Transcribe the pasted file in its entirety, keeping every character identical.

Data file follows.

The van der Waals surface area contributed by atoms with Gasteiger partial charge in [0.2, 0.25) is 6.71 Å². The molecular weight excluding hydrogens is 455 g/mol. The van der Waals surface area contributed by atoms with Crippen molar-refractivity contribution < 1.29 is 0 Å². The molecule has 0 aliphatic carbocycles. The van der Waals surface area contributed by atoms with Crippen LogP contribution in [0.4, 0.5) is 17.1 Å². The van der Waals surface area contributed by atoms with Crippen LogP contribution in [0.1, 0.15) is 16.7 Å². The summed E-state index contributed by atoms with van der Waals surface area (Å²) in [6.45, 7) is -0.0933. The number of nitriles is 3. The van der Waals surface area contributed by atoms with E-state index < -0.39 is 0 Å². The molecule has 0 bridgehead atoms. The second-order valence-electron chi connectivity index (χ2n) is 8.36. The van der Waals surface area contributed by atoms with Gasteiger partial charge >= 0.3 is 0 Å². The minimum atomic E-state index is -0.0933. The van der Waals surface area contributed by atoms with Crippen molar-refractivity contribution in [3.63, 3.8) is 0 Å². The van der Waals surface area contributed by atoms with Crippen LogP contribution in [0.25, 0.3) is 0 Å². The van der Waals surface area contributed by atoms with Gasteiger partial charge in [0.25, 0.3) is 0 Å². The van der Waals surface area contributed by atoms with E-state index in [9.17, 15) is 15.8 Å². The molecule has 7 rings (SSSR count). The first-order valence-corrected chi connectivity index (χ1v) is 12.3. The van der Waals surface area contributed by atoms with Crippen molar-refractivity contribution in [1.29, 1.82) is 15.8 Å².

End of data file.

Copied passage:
The van der Waals surface area contributed by atoms with Gasteiger partial charge in [0.2, 0.25) is 6.71 Å². The molecular weight excluding hydrogens is 455 g/mol. The van der Waals surface area contributed by atoms with Crippen molar-refractivity contribution < 1.29 is 0 Å². The molecule has 0 aliphatic carbocycles. The van der Waals surface area contributed by atoms with Crippen LogP contribution in [0.4, 0.5) is 17.1 Å². The van der Waals surface area contributed by atoms with Crippen LogP contribution in [0.1, 0.15) is 16.7 Å². The summed E-state index contributed by atoms with van der Waals surface area (Å²) in [6.45, 7) is -0.0933. The number of nitriles is 3. The van der Waals surface area contributed by atoms with E-state index < -0.39 is 0 Å². The molecule has 0 bridgehead atoms. The second-order valence-electron chi connectivity index (χ2n) is 8.36. The van der Waals surface area contributed by atoms with Gasteiger partial charge >= 0.3 is 0 Å². The minimum atomic E-state index is -0.0933. The van der Waals surface area contributed by atoms with Crippen molar-refractivity contribution in [3.63, 3.8) is 0 Å². The van der Waals surface area contributed by atoms with Crippen LogP contribution in [0.25, 0.3) is 0 Å². The van der Waals surface area contributed by atoms with Gasteiger partial charge in [0.25, 0.3) is 0 Å². The van der Waals surface area contributed by atoms with E-state index in [9.17, 15) is 15.8 Å². The molecule has 7 rings (SSSR count). The first-order valence-corrected chi connectivity index (χ1v) is 12.3. The van der Waals surface area contributed by atoms with Crippen molar-refractivity contribution in [1.29, 1.82) is 15.8 Å².